Due to the laws of those times, a white Dominican could go to a slave Cofradia’s event but not vice versa. So the slaves had to be very careful about their activities. They could face an influx of outsiders at any time. What was Catholic and what was Voodoo had to become well enmeshed, undetectable. Many of the Misterios’ Voodoo names and Catholic saints are now synonymous. Some Misterios with lesser followingshave even lost their African names altogether and are only known by their Catholic counterparts.

Common Roots: 21 Divisions and Haitian Vodou

The Tcha Tcha lineage existed on both sides of the island before it was divided between the French and Spanish. Haitian Vodou and Dominican Voodoo thus share the same root. However, each practice evolved differently based on the different European influences. Each practice grew in the manner in which it could survive and thrive. Likewise, there were fewer Indians mixed into the blood on the French side, as by the time the French arrived there were fewer Indians overall. So each type of practice took on influences to varying egrees from the various tribes of the African slaves, Tainos, and Arawaks in the respective areas, alongside of the dominating culture of either French or Spanish. For example, the language of practice in Haiti became Kreyol and in the Dominican Republic Spanish.

Now, because each was evolving in different cultures under different circumstances, the Misterios adapted to the needs of their people and the capacities of the same as they always do. But the essence of the Misterios and the Mystery itself remained the same. You’ll also see that they share many terms and words, although the way they define those terms and the connotations that they carry may be different. Practices are also shared among the two.

So what are the major differences?

As mentioned before, the French didn’t stress conversion to Catholicism as much as the Spanish did. Furthermore, the Haitians were able to liberate themselves from the French much sooner, and a large percentage of the first enslaved Haitians were actually first-generation Africans. Out from under French rule, the Haitians were able to practice their Voodoo more freely. Thus, they were able to retain larger parts of their African cultures and beliefs.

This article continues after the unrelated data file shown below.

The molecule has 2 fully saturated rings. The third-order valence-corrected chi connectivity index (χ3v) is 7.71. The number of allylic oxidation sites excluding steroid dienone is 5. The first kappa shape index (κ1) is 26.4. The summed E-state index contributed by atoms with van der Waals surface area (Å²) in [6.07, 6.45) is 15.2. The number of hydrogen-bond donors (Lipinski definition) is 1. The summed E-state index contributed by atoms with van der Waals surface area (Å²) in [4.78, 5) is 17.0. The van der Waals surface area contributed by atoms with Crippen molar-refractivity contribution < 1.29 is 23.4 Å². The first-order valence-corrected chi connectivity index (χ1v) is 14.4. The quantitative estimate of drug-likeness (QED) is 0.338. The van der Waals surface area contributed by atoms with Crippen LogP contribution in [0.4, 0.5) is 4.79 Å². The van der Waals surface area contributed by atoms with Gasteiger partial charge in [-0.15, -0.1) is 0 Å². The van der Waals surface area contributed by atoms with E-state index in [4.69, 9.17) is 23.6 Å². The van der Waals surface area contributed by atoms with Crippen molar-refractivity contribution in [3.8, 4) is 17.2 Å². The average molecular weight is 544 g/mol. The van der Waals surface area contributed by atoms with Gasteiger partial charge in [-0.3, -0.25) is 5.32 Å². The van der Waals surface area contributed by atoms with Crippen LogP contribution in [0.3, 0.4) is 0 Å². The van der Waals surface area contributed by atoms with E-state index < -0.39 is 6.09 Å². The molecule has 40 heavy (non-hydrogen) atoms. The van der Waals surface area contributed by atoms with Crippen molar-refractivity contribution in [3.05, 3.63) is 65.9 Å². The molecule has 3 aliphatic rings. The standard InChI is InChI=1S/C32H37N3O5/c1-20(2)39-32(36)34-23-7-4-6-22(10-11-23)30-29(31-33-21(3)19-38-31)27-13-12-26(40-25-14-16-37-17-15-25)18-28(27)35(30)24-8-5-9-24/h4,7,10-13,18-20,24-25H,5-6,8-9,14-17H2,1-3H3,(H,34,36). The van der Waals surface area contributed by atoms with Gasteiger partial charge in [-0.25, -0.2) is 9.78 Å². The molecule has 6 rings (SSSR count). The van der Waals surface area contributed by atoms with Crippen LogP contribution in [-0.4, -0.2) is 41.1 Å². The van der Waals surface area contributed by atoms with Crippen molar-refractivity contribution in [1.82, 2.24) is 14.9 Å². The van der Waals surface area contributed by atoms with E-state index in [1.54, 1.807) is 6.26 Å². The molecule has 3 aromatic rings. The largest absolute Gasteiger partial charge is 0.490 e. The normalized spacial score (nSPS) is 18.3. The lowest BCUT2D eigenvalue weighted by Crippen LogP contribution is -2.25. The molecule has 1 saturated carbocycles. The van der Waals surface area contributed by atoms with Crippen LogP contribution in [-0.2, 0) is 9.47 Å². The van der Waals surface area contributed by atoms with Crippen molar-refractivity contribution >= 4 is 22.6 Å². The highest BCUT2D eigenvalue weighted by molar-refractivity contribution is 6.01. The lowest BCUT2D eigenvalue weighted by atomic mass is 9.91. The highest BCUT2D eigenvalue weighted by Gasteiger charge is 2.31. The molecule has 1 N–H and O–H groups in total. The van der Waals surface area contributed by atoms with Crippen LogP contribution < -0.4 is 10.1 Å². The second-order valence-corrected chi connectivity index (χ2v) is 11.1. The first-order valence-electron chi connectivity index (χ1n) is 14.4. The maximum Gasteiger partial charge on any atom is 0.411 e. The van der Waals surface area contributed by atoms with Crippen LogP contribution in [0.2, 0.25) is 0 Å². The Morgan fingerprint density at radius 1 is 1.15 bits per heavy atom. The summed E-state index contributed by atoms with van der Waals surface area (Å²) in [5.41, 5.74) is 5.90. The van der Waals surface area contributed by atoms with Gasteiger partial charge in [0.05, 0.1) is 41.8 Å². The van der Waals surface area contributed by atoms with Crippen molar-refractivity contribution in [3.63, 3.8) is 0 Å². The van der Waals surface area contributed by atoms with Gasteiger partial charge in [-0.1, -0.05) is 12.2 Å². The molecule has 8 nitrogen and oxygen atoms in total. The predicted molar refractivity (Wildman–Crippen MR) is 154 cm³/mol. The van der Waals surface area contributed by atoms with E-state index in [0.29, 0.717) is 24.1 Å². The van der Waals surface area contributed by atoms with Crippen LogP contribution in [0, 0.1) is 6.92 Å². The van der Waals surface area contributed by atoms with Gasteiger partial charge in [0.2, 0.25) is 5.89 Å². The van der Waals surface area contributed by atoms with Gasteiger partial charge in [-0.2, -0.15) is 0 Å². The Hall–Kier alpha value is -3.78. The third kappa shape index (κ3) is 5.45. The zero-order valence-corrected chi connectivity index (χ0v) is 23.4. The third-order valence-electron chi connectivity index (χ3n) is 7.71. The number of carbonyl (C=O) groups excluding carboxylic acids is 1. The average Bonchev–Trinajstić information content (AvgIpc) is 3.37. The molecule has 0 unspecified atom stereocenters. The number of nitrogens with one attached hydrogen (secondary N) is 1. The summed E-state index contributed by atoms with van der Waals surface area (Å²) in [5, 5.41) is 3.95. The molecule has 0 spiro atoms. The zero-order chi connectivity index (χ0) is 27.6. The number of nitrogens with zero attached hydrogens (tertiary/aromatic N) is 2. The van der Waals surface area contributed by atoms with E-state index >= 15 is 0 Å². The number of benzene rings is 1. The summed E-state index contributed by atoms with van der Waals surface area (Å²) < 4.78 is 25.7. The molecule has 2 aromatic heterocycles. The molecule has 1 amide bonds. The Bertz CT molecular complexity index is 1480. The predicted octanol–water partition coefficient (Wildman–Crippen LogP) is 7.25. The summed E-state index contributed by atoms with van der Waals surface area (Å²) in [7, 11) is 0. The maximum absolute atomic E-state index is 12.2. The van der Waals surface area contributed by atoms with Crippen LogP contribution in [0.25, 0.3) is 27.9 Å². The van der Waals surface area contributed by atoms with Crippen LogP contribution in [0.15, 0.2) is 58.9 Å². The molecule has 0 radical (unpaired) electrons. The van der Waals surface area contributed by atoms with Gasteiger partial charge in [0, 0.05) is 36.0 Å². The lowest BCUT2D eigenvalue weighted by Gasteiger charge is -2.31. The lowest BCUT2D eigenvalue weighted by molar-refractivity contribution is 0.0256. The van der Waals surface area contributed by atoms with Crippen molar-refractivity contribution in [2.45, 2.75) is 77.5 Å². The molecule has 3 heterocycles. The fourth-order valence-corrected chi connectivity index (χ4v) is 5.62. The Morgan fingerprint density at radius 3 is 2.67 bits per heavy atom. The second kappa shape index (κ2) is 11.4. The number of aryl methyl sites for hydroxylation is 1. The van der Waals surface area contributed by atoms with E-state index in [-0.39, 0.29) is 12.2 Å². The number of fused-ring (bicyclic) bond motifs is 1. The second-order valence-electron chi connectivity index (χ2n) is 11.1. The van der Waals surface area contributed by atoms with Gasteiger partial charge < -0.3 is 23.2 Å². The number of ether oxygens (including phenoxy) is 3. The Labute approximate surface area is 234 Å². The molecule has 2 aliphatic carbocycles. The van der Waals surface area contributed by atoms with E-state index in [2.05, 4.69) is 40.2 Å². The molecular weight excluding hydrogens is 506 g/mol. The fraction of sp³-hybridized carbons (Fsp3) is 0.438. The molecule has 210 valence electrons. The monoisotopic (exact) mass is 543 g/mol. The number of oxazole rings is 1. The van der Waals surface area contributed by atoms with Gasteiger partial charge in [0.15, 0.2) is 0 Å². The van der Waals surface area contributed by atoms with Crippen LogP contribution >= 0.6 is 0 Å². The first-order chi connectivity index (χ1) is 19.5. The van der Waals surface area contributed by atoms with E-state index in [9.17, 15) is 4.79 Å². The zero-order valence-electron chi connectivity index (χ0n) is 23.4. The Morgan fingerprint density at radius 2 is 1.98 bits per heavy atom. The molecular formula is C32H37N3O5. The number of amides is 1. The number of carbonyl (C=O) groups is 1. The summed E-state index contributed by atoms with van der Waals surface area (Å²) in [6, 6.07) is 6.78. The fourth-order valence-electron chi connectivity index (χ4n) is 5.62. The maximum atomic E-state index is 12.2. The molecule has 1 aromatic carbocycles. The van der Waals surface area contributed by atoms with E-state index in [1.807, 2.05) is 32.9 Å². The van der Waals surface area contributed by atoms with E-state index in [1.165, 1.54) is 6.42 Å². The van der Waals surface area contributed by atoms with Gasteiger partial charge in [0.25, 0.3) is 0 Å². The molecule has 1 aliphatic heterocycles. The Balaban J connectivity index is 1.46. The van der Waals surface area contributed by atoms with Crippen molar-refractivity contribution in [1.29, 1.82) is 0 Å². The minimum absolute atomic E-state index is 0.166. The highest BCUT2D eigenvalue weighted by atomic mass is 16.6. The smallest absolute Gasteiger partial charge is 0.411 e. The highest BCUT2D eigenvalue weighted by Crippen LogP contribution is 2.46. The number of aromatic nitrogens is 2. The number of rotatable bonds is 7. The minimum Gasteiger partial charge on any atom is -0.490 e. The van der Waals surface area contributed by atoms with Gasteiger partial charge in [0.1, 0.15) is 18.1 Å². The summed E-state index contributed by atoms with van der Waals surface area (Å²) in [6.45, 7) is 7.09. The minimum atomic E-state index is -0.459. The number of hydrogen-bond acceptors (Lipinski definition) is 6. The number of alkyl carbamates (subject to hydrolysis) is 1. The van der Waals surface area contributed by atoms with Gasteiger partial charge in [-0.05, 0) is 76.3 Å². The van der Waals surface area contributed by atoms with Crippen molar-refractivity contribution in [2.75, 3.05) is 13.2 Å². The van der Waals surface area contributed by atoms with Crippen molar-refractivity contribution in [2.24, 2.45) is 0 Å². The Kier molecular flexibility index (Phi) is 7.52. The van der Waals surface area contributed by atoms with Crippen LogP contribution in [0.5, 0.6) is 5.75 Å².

Haitian Vodou retained many more of the aspects of the religions originating in Africa as well. Because its practitioners viewed it as a religion, the mindset and memory of the ancestral ways were more entrenched. Haitian Vodou includes Catholic rituals, but not to the same degree, and they are obviously much more of a veneer. In Haiti it is common for Vodou priests to operate in temples, and in some Haitian temples all Catholic elements have been removed or were never even incorporated.

Altar at the New Orleans Museum of Voodoo.

Dominican Voodoo, on the other hand, became much more magical in orientation. Its value comes less from its religious aspect as from its practicality, the results of its magic, and its pragmatism. Dominican Vodouisants almost always consider themselves Catholics as far as their religion goes and the 21 Divisions as their spiritual practice. In the 21 Divisions, it is the altar room of the brujo that’s the central ceremonial space. There are no temples. This altar room is usually a room in the priest’s own house. While temples do exist, they are way less common.

Catholic rituals and ceremonies are also an integral part of the 21 Divisions and their magic. For many of the Dominican Misterios, the Catholic saint has become intrinsically connected to the Misterio and that never changes. In Haitian Vodou, it is not uncommon for the Misterios’ Catholic counterparts to change from region to region or in fact from temple to temple.

Public and group rituals that were common in African and Indian practices and therefore were retained in the Haitian form of Voodoo are uncommon in the 21 Divisions. Also, whereas the community is central to the Haitian Vodou priest, the brujo of the 21 Divisions most commonly works in private. Another area of difference is the music and drumming. The songs, the drum rhythms, and the dances between the two traditions have diverged.


Adapted, and reprinted with permission from Weiser Books, an imprint of Red Wheel/Weiser, The 21 Divisions by Hector Salva is available wherever books and ebooks are sold or directly from the publisher at or 800-423-7087

About Hector Salva
Born and raised in a family of brujos (witchdoctors, healers, and sorcerers) that practiced 21 Divisions, Sanse, and Puerto Rican Espiritismo, Hector Salva (Papa Hector) started training as a brujo in 1989 and initiated in his family lineages of 21 Divisions and Sanse. He was raised by his grandmother, Dona Juana Acevedo, bruja and Espiritista. In 2003, Papa Hector was initiated into Haitian Voodoo as a Houngan Asogwe, a high priest of the Asson lineage. Papa Hector is the author, the internet’s largest source of information on Haitian, Dominican, and Puerto Rican Voodoo traditions. He is also the author of, and over a half a dozen other spiritual websites. In addition to the author’s strong online presence, he teaches workshops domestically and internationally. You can read more about the author here.